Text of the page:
The specifications of the generator is as follows:

Efficiency- 70%
Rated Torque- 0.56Nm
Rated current- 14.3A
Voltage- 24V
Rotor shaft dimension- 1cm(diameter)

The gear train is designed such that a spool/winch will be attached tot he last gear of the gear train. A weight block will be suspended through that spool/winch and the gear box must be designed in such a manner that it will provide a rotation of 2900 rpm but the rate of drop of the weight must be 1meter/min.

Diameter of shaft= 1cm
Circumference of shaft= Πd 
                         = (22/7) *1 cm
Circumference is equal to one revolution
Generator RPM= 2900
Total length covered by generator shaft per minute
                              = 2900*22/7
                              = 63800/7 cm

Total length required at output of motor 1meter/min
                =100 cm

Required gear ratio= (63800/7)/100

Output torque is= gear ratio* input torque* efficiency    // This is the torque acting on the gear 
                                                                     attached with the spool/winch
             = (638/7)* 0.56* 0.7
             =35.728 Nm

The gear teeth to achieve the drop rate of 1meter/min is:
1st layer= 7 and 25
2nd layer= 5 and 29
3rd layer= 5 and 22

I am a CS graduate so this is not my field of expertise. It happened so that during this quarantine i am trying to indulge myself into some DIY mechanical projects. Please guide me in case i am wrong somewhere.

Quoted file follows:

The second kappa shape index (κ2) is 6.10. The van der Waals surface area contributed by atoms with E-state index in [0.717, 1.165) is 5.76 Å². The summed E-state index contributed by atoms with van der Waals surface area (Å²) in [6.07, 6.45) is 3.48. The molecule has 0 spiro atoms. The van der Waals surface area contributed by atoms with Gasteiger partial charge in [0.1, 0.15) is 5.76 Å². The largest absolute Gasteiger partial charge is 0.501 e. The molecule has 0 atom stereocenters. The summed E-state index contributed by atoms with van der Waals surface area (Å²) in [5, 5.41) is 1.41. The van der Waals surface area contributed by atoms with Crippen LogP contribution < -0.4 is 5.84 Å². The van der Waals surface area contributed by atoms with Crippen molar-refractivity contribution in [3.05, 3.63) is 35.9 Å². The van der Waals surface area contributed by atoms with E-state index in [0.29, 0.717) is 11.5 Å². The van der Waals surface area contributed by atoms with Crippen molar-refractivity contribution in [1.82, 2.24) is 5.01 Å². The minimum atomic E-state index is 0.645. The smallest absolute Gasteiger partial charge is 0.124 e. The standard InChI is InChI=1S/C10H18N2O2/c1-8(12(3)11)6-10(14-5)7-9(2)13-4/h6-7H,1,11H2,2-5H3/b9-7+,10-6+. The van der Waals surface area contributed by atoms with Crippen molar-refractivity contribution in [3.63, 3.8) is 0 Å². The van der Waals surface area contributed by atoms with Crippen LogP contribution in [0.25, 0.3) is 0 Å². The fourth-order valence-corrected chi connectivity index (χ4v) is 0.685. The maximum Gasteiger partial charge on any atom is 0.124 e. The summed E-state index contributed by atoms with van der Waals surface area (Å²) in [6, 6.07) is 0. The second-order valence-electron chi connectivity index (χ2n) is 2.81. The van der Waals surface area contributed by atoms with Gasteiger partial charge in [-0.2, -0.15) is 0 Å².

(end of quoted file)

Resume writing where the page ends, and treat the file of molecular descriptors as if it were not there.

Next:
• 1
    $\begingroup$ Please make a sketch to clarify. You have your torque and the radius. That's enough for getting the force. But what do you need it for. Do you need the tooth breaking force? Do you have a specification? $\endgroup$ Aug 13 '20 at 16:26
  • $\begingroup$ HINT: The tangential force ($F_T$), tangential acceleration ($a_T$) and tangential velocity ($v_T$) of each of the mating gears in a gear train ideally remain constant. The torque $T$ transmitted on a gear is directly to its radius $R$ (or diameter $D$) i.e. $T\propto R$ for any two mating gears $$\frac{T_1}{R_1}=\frac{T_2}{R_2}\iff T_1\frac{v_T}{R_1}=T_2\frac{v_T}{R_2}\iff T_1\omega_1=T_2\omega_2$$ $\endgroup$ Aug 16 '20 at 14:03

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